McKinsey has previously reported on what it says is the evolving, but still important, nature of insurance agents in an industry that is increasingly reliant on technology.

‘A New Way to Win’ Among Fierce Competition

McKinsey said its latest report offers strategies that allow smaller insurers to be competitive. And there is certainly a strong pool of potential customers to win over.

Nearly 1 out of every 5 policyholders is “passive,” according to the report, meaning their loyalty to “remain with their carriers [is] out of inertia more than satisfaction.”

In addition, shoppers are more willing to look beyond their initial choices and explore other options for coverage, dulling the impact of national marketing campaigns that major insurers wield to get themselves into that set of initial choices.

Shoppers considered an average of 4.5 insurers when first evaluating insurers and added an average of one insurer by the end of that process, according to the report. Shoppers sought quotes for more than 3 of those evaluated insurers, according to the report.

With myriad “capabilities and tools” needed to effectively court different kinds of consumers at “each phase of the consumer journey,” there are plenty of ways for smaller insurers to move up the industry’s food chain, the report found.

“This news is particularly relevant for carriers that have neither the resources nor the appetite to match the marketing spend of the leading brands and secure a place in the initial consideration set,” the report said. “Carriers that can target these segments accurately will unlock a new way to win.”

Large insurers, however, still have the upper hand because they are “better positioned to take advantage of economies of scale in pricing, technology and marketing,” Catlin said.

Catlin told OAIN that, just as smaller carriers benefit from a “more targeted” approach, larger carriers need to diversify their targeting of customers.

“[Large insurers] cannot sustain their market share by focusing on a single segment,” he said.

That is sound advice, based on the first-quarter market report from SNL Financial that showed a major switch at the top of nationwide market-share standings. Allstate, the long-reigning owner of the second-highest spot in U.S. private auto premiums, lost its place to GEICO, according to the report.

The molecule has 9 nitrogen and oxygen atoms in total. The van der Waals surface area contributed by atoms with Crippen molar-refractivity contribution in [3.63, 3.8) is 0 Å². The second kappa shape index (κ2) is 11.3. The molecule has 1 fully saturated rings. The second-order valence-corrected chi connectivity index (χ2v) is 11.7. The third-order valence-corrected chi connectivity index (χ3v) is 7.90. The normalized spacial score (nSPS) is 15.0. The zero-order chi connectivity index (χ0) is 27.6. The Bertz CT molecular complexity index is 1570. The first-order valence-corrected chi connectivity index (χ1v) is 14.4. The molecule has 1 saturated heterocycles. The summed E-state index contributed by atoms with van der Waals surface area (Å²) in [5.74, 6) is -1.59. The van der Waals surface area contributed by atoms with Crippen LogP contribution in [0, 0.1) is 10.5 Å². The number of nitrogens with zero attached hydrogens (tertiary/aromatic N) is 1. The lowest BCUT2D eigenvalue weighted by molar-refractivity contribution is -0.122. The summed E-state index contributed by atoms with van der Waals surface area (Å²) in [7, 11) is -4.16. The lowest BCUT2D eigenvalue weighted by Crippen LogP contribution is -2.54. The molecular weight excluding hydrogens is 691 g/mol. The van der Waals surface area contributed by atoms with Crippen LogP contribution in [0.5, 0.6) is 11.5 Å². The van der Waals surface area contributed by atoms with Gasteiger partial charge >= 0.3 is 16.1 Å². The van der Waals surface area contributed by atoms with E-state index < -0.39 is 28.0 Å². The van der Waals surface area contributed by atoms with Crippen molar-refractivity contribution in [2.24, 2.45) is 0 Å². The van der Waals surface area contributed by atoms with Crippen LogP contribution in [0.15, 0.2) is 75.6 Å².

Market analysts told OAIN that GEICO had built its progress in the market through the last decade on a direct-to-consumer model that Allstate tried to later replicate by buying Esurance, a direct-to-consumer insurer, in 2011.

Competition Anticipated to Heat Up

New volatility in market standings among large insurers likely foretells vicious competition to come, according to Catlin.

The cutthroat competition may already be underway.

With a firm grip on consumers who value the price and convenience of online purchasing, direct-to-consumer insurers are already looking to expand their reach. Their next step, Catlin told OAIN, includes creating “the perception of having local presence through stores and the use of billboard and radio advertising.”

Travelers, which SNL Financial reported had year-to-year slippage in first-quarter premiums, is one major insurance company looking to better position itself in the auto insurance market. President Brian MacLean announced a strategy to investors last week that included cutting millions in costs and hundreds of jobs.

“We anticipate competition to become more fierce across the market,” Catlin told OAIN.

About Charles Nguyen
Charles Nguyen is an enterprising journalist who reported for and the Desert Dispatch and was the editor in chief of the Guardian (the twice-weekly newspaper at the University of California, San Diego) before coming to Online Auto Insurance News.